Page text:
6) A polyimide is deposited and in the latter are formed two openings at the top of two mesas.

7) A metallic deposit is made in the openings and the blocks are produced which constitute the two p+ contacts of the PINIP photodetector.

In the embodiments of FIGS. 3, 4 and 5, there is no upper confinement layer, the upper confinement being automatically obtained by the free air present above the guidance layer.

The electrical characteristics of the PINIP structure according to the invention can be explained with the aid of FIGS. 6, 7 and 8.

FIG. 6 firstly diagrammatically shows the structure with its double PIN stack forming two PIN diodes, respectively D1 and D2. FIG. 6 also shows the flow direction of the photocurrent Iph for an illumination ph directed onto the diode D2. In FIG. 6 the polarization produced by the voltage source SP is such that the diode D2 is reverse biased and the diode D1 forward biased.

FIG. 7 shows the equivalent electrical diagram of the structure. It illustrates the head to tail arrangement of the two diodes D1 and D2 and once again the flow direction of the photocurrent. Blocking takes place by one of the diodes for the external current, both in forward and reverse.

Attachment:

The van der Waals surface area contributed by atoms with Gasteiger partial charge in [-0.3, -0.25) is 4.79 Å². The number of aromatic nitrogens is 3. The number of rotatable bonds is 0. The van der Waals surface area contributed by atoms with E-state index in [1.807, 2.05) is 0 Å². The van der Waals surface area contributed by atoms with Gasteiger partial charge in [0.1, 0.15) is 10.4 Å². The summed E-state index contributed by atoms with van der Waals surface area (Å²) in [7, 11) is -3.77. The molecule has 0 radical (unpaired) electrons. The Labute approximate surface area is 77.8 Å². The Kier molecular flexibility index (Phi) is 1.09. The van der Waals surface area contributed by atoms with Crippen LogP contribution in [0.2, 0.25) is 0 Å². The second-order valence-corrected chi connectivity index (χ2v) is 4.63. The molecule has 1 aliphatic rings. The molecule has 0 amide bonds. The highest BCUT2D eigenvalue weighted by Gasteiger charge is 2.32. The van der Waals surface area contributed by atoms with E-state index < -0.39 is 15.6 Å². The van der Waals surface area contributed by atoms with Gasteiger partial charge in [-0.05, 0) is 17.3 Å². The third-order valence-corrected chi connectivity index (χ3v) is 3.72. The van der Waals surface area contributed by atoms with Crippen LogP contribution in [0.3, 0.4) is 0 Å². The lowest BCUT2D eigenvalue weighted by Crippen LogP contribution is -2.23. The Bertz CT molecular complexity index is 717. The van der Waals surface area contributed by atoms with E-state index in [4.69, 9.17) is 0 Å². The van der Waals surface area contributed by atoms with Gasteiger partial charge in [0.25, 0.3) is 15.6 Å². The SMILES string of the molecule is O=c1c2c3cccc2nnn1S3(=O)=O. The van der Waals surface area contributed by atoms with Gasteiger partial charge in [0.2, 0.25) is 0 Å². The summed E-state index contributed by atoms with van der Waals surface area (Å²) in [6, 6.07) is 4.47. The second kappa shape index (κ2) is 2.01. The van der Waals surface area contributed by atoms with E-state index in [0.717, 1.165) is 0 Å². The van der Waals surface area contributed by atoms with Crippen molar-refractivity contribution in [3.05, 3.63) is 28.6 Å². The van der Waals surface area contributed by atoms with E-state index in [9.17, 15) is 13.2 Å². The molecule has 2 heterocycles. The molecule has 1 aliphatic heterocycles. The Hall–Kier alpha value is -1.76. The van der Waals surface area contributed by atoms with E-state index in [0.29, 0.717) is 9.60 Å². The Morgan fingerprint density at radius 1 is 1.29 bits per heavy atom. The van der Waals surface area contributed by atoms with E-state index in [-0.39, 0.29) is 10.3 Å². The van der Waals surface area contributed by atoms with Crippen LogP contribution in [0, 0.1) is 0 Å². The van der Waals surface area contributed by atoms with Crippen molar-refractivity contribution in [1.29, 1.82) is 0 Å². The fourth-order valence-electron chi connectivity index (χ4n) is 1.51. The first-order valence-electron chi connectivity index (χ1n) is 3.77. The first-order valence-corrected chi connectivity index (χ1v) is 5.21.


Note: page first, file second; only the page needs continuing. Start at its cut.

The resistance of the PINIP structure is given by the resistance of the layers traversed by the current, i.e. firstly by the resistance of the p+, i and n+ layers, as for a normal diode and then by the resistance of the layer i which is again traversed and that of the p+ layer. The resistance of the PINIP structure is therefore scarcely greater than that of an ordinary PIN diode. For a 10 μm wide, 20 μm long structure, said resistance is approximately 10 ohms.